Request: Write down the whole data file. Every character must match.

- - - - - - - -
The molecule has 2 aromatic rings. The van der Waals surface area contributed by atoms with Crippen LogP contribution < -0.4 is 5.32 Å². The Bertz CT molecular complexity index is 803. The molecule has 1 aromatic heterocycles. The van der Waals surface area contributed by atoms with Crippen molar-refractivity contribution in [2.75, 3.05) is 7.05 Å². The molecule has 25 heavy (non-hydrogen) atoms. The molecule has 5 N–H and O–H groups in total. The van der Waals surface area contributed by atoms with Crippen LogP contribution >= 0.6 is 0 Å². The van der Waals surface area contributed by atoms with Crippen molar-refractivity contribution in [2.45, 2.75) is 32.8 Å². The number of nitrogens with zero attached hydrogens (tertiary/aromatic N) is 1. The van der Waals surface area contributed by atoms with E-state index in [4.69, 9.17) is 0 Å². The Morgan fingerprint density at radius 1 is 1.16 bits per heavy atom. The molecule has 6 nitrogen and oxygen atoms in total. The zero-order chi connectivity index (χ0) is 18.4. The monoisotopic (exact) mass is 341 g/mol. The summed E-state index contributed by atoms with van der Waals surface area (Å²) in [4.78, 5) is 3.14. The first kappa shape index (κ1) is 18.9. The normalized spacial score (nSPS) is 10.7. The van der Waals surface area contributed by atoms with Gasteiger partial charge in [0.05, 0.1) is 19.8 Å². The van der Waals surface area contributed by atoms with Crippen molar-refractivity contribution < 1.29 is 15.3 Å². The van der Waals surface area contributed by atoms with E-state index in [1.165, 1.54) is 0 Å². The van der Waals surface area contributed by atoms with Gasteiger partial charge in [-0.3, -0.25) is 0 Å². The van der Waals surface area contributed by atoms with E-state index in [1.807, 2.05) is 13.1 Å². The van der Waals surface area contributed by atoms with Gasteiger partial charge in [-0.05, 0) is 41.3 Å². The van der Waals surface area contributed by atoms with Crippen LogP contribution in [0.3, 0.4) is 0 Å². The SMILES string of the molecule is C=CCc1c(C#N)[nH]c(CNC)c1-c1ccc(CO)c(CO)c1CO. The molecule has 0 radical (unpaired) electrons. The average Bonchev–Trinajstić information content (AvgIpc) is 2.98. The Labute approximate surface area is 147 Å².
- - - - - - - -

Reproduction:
The molecule has 2 aromatic rings. The van der Waals surface area contributed by atoms with Crippen LogP contribution < -0.4 is 5.32 Å². The Bertz CT molecular complexity index is 803. The molecule has 1 aromatic heterocycles. The van der Waals surface area contributed by atoms with Crippen molar-refractivity contribution in [2.75, 3.05) is 7.05 Å². The molecule has 25 heavy (non-hydrogen) atoms. The molecule has 5 N–H and O–H groups in total. The van der Waals surface area contributed by atoms with Crippen LogP contribution >= 0.6 is 0 Å². The van der Waals surface area contributed by atoms with Crippen molar-refractivity contribution in [2.45, 2.75) is 32.8 Å². The number of nitrogens with zero attached hydrogens (tertiary/aromatic N) is 1. The van der Waals surface area contributed by atoms with E-state index in [4.69, 9.17) is 0 Å². The Morgan fingerprint density at radius 1 is 1.16 bits per heavy atom. The molecule has 6 nitrogen and oxygen atoms in total. The zero-order chi connectivity index (χ0) is 18.4. The monoisotopic (exact) mass is 341 g/mol. The summed E-state index contributed by atoms with van der Waals surface area (Å²) in [4.78, 5) is 3.14. The first kappa shape index (κ1) is 18.9. The normalized spacial score (nSPS) is 10.7. The van der Waals surface area contributed by atoms with Gasteiger partial charge in [0.05, 0.1) is 19.8 Å². The van der Waals surface area contributed by atoms with Crippen molar-refractivity contribution < 1.29 is 15.3 Å². The van der Waals surface area contributed by atoms with E-state index in [1.165, 1.54) is 0 Å². The van der Waals surface area contributed by atoms with Gasteiger partial charge in [-0.3, -0.25) is 0 Å². The van der Waals surface area contributed by atoms with E-state index in [1.807, 2.05) is 13.1 Å². The van der Waals surface area contributed by atoms with Gasteiger partial charge in [-0.05, 0) is 41.3 Å². The van der Waals surface area contributed by atoms with Crippen LogP contribution in [0.3, 0.4) is 0 Å². The SMILES string of the molecule is C=CCc1c(C#N)[nH]c(CNC)c1-c1ccc(CO)c(CO)c1CO. The molecule has 0 radical (unpaired) electrons. The average Bonchev–Trinajstić information content (AvgIpc) is 2.98. The Labute approximate surface area is 147 Å².